I am now close to finishing the second coat – having been at it for nearly a month. Fortunately I have been able to borrow a cement mixer, which makes the mixing much easier and has probably come just in time to preserve the life of my hand-held electric mixer which has been showing the strain.
The basic procedure that seems to work is as follows.
First put a dry mix of one bag (15kg) of clay plus ten shovels of plastering sand into the mixer together with a couple of good handfuls of concrete screeding fibre. I have opted to use this instead of creating lots of chopped straw, simply because it is easier (and seems to work).
Then leave this to turn-over for a good 15 minutes to get it well mixed and also to tease-out the fibres (they come out of the bag as short strands, but are in fact pieces of mesh and by stretching the out you greatly increase their volume/area).
Then add about half a bucket of water to get a consistency of mix that slumps well in the mixer, but doesn’t stick to the sides. It is also important to ensure it is wet enough to avoid turning into small pellets because if this happens it can be hard to get these to blend-out. Leave this for a good 10 or 15 minutes to get smooth and well mixed. Then add the remaining water to produce a consistency of mix that is close to that of butter icing. This will tend to stick to the sides – so may need a little prompting with a spade to ensure the water works its way through. While the clay is mixing give the wall a good soaking. It is astonishing how much water a dry clay wall can suck-up and if you don’t take the edge of this it will pull all the moisture out of your final coat. I put the mister on the hose and wet the wall down just to the point where water is about to start running down. Then I leave it for a minute and do it again and perhaps even give it a final mist just before starting to plaster
I then apply the clay in quite a rough-and ready way using a plastic trowel and once I have done a decent-sized area I use a sponge trowel to smooth things out. The advantage of a sponge trowel is that it can move the top 2mm or so around without dragging the whole coat.
Once the coat has firmed-up a bit I then rub it down with a regular sponge. The use of the two types of sponges can pull some of the fibres out of the mix a little, leaving a slghtly ‘hairy’ finish, but these can either be brushed-off when the coat is nearly dry or I am hoping they can be encouraged to ‘lay down’ when the wall is painted. Even if some still poke-out I don’t mind the fact that the fibres are visible because, to come-over a little bit Kevin, it “tells the story of the material” (we can see the horse hairs in the 16th century plaster on the inside of our house for example). It gives a slightly rough finish, but I think this looks fine. It would be possible to give a smoother finish if you worked the surface with a plastic or wooden trowel, bit this would take ages and probably look a bit odd, given the natural irregularity of the walls. You could try and use a flexible rubber-edged trowel, but this would probably only work if you were able to get a much flatter finish, which would involve a great deal more clay.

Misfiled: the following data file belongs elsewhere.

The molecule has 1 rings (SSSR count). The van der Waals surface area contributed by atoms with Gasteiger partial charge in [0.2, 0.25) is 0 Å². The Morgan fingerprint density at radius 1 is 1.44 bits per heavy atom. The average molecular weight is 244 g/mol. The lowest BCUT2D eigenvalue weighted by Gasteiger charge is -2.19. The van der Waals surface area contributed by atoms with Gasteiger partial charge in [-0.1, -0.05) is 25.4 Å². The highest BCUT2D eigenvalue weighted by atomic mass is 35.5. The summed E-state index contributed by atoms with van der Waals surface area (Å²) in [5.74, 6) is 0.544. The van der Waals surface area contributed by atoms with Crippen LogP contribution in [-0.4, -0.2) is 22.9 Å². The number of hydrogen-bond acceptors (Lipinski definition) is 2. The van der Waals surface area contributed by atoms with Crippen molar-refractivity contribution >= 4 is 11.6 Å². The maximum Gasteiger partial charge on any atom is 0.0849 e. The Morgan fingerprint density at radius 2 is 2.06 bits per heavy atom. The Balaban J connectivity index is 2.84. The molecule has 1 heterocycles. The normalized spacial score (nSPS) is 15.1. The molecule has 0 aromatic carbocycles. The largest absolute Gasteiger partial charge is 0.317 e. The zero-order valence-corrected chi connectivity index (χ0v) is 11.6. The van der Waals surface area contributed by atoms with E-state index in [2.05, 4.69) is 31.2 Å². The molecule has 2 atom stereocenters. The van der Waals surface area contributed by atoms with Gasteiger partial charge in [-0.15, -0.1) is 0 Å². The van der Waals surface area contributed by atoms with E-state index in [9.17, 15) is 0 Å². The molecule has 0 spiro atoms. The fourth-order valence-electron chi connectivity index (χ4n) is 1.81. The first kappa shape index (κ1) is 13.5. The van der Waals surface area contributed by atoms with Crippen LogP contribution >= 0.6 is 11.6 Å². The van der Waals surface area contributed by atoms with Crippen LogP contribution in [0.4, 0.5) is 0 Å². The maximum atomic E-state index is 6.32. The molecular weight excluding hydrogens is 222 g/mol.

Results from the walls which have dried out are encouraging – very little cracking, such that it will be easy to hack-out the one of two that have developed and patch them over, possibly with a strip of hessian of fibre-glass mesh.
It is, however, very slow-going, especially doing the detailing around the windows. Renderng and plastering will be by far the two biggest jobs involved in the build.
I have abandoned putting the first coat on with a trowel, relying instead on putting it on by hand and then really grinding it into the straw with the heel of the palm. This way you can put some real force behind it and actually feel when you have a really firm contact. I then trowel on a 10mm or so layer to build the coat up a bit – as well as mashing in some long-straw to dub-out the uneven places. We will now wait until this layer dries before making a decision on whether to use a mesh in the final coat.
I have also worked out a way to get good chopped straw for fibre. This involves chain-sawing the face of a bale and then putting the resultant chopped straw into a dustbin and then using a stimmer to shred it further. I got this idea from this video (https://www.youtube.com/watch?v=lEfmPKnzvZ0). I am also using a slip coat mix about the same consistency as the one in this video – which is more liquid than the type Barbara Jones uses in her plastering course video.
I have also slightly adjusted the mix – moving from a 1:3 clay to sand mix to one which has a little more clay in it. It came down to feeling the final mix. There is a fine line between a mix which is grainier than it is sticky, to one which is stickier than it is grainy. The sticky mix is what I am after – and there is not much in it in terms of how much clay to add. The technique is to start with about 3/4 bucket of water plus one bag of clay plus a handful of chopped straw, mix – then add a bucket of sand and mix again, then add two more buckets with a handful of straw – mixing between each one.